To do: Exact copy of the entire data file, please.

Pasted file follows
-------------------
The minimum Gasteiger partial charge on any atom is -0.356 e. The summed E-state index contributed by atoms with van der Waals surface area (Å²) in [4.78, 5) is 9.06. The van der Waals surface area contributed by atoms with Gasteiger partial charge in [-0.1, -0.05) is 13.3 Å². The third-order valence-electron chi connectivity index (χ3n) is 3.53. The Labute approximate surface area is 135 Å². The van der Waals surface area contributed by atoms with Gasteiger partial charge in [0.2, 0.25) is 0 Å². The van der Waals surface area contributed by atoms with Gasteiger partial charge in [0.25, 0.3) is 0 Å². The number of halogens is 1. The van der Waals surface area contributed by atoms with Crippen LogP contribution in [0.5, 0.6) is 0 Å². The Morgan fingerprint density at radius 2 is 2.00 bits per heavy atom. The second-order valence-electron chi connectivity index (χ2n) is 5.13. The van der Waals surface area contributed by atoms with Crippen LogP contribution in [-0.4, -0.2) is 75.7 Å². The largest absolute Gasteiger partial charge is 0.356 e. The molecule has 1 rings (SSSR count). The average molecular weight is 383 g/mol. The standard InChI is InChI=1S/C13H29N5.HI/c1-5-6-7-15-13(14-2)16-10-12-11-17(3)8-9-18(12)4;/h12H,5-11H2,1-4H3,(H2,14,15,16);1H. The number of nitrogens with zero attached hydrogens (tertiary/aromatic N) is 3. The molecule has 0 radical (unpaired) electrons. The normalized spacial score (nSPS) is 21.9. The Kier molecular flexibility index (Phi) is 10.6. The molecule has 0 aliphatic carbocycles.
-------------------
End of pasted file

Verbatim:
The minimum Gasteiger partial charge on any atom is -0.356 e. The summed E-state index contributed by atoms with van der Waals surface area (Å²) in [4.78, 5) is 9.06. The van der Waals surface area contributed by atoms with Gasteiger partial charge in [-0.1, -0.05) is 13.3 Å². The third-order valence-electron chi connectivity index (χ3n) is 3.53. The Labute approximate surface area is 135 Å². The van der Waals surface area contributed by atoms with Gasteiger partial charge in [0.2, 0.25) is 0 Å². The van der Waals surface area contributed by atoms with Gasteiger partial charge in [0.25, 0.3) is 0 Å². The number of halogens is 1. The van der Waals surface area contributed by atoms with Crippen LogP contribution in [0.5, 0.6) is 0 Å². The Morgan fingerprint density at radius 2 is 2.00 bits per heavy atom. The second-order valence-electron chi connectivity index (χ2n) is 5.13. The van der Waals surface area contributed by atoms with Crippen LogP contribution in [-0.4, -0.2) is 75.7 Å². The largest absolute Gasteiger partial charge is 0.356 e. The molecule has 1 rings (SSSR count). The average molecular weight is 383 g/mol. The standard InChI is InChI=1S/C13H29N5.HI/c1-5-6-7-15-13(14-2)16-10-12-11-17(3)8-9-18(12)4;/h12H,5-11H2,1-4H3,(H2,14,15,16);1H. The number of nitrogens with zero attached hydrogens (tertiary/aromatic N) is 3. The molecule has 0 radical (unpaired) electrons. The normalized spacial score (nSPS) is 21.9. The Kier molecular flexibility index (Phi) is 10.6. The molecule has 0 aliphatic carbocycles.